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Mistrust of law enforcement on the border is hardly rare. The ebb and flow of policing the border in a post 9-11 world means some group or someone is almost always upset.
But in Texas, there’s apparent distrust within law enforcement itself. It involves how intelligence is not shared and how that’s in turn causing stress for some citizens along the largest section of the United States-Mexico border.
Currently, Texas border sheriffs and state police, the Department of Public Safety, are trying to resolve a major difference of opinion.
DPS doesn’t tell sheriffs when it sends in extra troopers to conduct border operations. The policy is meant to put a lid on intelligence, to seal information leaks before they can spill.
But sheriffs say the trust that all law enforcement depends on to work in communities is compromised when citizens face a suddenly bolstered DPS launching high intensity border operations.
Rick McIvor, the sheriff in Jeff Davis County in West Texas, chairs the Texas Sheriffs Border Coalition.
“If DPS comes in and runs a big project,” he said, “they leave a big burden on the communities.”
The coalition is a nonprofit representing 20 borderland sheriffs. It receives state grants as part of theTexas Border Watch Program created by Gov. Rick Perry in 2006.
Yet McIvor isn’t told in advance when state police are about to move in for a surge, which involves mobile checkpoints and increased traffic stops.
“It doesn’t take anything but just a regular phone call. I can tell you this. Game wardens? I know everything in advance. Not during or after we were there, always before,” McIvor said.
This isn’t a matter of etiquette. Money is at stake.
State police want more money to put more agents and equipment on the border. Border sheriffs want any additional money the state is considering for law enforcement to be used to bolster their efforts in communities they already work in.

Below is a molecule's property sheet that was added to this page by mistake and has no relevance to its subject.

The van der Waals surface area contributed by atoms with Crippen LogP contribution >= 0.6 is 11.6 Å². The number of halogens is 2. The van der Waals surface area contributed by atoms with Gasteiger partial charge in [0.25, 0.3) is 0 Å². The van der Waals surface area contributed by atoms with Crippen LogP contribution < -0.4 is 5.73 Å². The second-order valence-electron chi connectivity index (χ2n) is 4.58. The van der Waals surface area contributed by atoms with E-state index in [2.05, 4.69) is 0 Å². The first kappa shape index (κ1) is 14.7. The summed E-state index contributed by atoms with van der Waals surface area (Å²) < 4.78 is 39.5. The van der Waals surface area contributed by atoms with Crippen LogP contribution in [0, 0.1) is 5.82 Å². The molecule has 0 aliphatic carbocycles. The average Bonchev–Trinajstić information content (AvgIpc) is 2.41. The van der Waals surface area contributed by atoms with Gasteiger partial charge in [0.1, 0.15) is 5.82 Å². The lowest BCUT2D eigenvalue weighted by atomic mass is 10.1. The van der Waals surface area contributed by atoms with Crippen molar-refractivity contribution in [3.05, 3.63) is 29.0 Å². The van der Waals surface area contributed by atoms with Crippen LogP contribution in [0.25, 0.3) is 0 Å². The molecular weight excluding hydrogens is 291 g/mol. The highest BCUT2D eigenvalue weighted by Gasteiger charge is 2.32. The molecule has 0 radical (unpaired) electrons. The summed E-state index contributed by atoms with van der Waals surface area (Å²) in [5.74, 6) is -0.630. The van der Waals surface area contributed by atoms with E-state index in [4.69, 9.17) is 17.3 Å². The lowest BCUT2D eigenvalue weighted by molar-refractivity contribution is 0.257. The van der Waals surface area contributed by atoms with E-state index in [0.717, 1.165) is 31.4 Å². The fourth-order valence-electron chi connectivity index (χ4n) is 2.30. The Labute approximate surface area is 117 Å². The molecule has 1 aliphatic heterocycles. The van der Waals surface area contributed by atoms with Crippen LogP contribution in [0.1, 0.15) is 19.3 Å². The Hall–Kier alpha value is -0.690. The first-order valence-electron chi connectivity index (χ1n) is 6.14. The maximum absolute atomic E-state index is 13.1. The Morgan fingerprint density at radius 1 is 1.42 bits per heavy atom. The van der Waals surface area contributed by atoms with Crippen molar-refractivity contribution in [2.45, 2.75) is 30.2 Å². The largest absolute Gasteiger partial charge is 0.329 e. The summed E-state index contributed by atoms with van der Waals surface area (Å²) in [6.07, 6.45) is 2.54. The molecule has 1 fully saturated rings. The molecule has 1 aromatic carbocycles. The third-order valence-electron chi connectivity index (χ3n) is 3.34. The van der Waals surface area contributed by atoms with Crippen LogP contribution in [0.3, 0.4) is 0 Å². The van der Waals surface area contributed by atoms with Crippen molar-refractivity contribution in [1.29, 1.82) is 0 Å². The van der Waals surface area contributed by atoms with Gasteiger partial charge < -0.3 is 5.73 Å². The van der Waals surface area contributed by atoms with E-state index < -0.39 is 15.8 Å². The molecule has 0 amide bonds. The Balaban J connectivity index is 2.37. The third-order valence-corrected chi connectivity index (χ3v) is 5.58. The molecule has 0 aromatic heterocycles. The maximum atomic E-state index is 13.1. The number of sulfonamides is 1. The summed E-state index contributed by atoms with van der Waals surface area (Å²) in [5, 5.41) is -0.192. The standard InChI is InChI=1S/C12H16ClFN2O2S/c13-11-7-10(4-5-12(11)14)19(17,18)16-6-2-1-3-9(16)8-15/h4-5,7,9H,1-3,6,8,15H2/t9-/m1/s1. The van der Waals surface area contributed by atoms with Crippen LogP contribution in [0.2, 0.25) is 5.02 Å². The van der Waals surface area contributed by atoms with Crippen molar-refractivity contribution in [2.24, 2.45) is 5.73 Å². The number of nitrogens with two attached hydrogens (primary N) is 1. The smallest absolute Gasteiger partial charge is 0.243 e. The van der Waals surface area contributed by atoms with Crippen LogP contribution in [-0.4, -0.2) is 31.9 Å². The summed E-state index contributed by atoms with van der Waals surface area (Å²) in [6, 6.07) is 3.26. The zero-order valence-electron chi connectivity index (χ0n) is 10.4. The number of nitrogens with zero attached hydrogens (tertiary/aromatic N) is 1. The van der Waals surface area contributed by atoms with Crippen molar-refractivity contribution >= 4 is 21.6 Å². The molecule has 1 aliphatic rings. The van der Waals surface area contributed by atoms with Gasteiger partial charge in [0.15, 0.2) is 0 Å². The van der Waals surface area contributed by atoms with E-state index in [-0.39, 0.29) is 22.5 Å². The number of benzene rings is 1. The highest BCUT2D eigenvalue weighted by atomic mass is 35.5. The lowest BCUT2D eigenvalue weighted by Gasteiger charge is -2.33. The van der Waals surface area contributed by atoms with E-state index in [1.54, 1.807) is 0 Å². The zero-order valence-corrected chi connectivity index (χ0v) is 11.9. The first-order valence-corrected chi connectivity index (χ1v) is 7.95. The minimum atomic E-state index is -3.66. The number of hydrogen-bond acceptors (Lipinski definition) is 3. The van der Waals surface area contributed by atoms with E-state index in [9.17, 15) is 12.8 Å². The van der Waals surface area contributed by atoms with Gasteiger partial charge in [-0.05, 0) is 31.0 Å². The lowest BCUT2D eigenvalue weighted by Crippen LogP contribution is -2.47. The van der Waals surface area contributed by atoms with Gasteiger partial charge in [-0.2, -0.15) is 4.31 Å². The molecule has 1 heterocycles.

“We feel the surges are inappropriate,” said McIvor. “Why can’t we we run the surges ourselves instead of having a bunch of people who don’t even want to be here to run a surge?”
In April, a Texas Senate committee heard sheriffs from five border counties whose jurisdictions include hundreds of miles along the Rio Grande.
“When the surges come in, it disrupts the community,” Sheriff Eusevio Salinas of Zavala County told lawmakers. “It creates mayhem.”
Highly visible law enforcement is a given in West Texas, as it is along much of the 1,933 mile U.S.-Mexico border.
County Judge Paul Hunt is the chief elected official in Presidio County, a border county with very little crime. He’s unhappy that either faction of law enforcement wants more state funding.
“This is part and parcel to a pattern that is distorting our lives on the border,” he told Fronteras Desk in his chambers during a wide-ranging private conversation. “We have a border paranoia that is driving unwise law enforcement expenditures.”
DPS did not respond to requests for comment. But Hunt says it’s unfair to target the agency alone. He says state troopers are part of a mosaic that includes the U.S.Border Patrol and local sheriffs.
“All of the law enforcement on the border are tripping over themselves in order to get what they consider an entitlement for law enforcement funds on the border.”
DPS funding is major point of contention in the race for Texas governor. Republican Greg Abbott proposes hiring 500 new DPS officers who would conduct continuous border surges.
His opponent, Democrat Wendy Davis, says Abbott’s proposal is “an affront to the border region.”
Democratic state Sen. Jose Rodriguez will help shape the next DPS budget which will be in force through fiscal year 2016. He has already appeared before the state’s Committee on Homeland Security and that committee’s recommendations will weigh heavily as the DPS budget is negotiated inside the Texas State Capitol in Austin.
“It makes no sense to me to allocate more state dollars for additional DPS officers to do the kind of patrolling and kind of law enforcement that our sheriffs and local police are already engaged in,” said Rodriguez.
All this is playing out against a backdrop of recent, heavy enforcement by federal agencies on the border.
A recent DEA raid in Alpine, Texas, was part of an operation in 29 states known as Synergy Phase 2, and the U.S. Border Patrol has just ended Operation Chinati Triangle, a full court press against undocumented border crossers.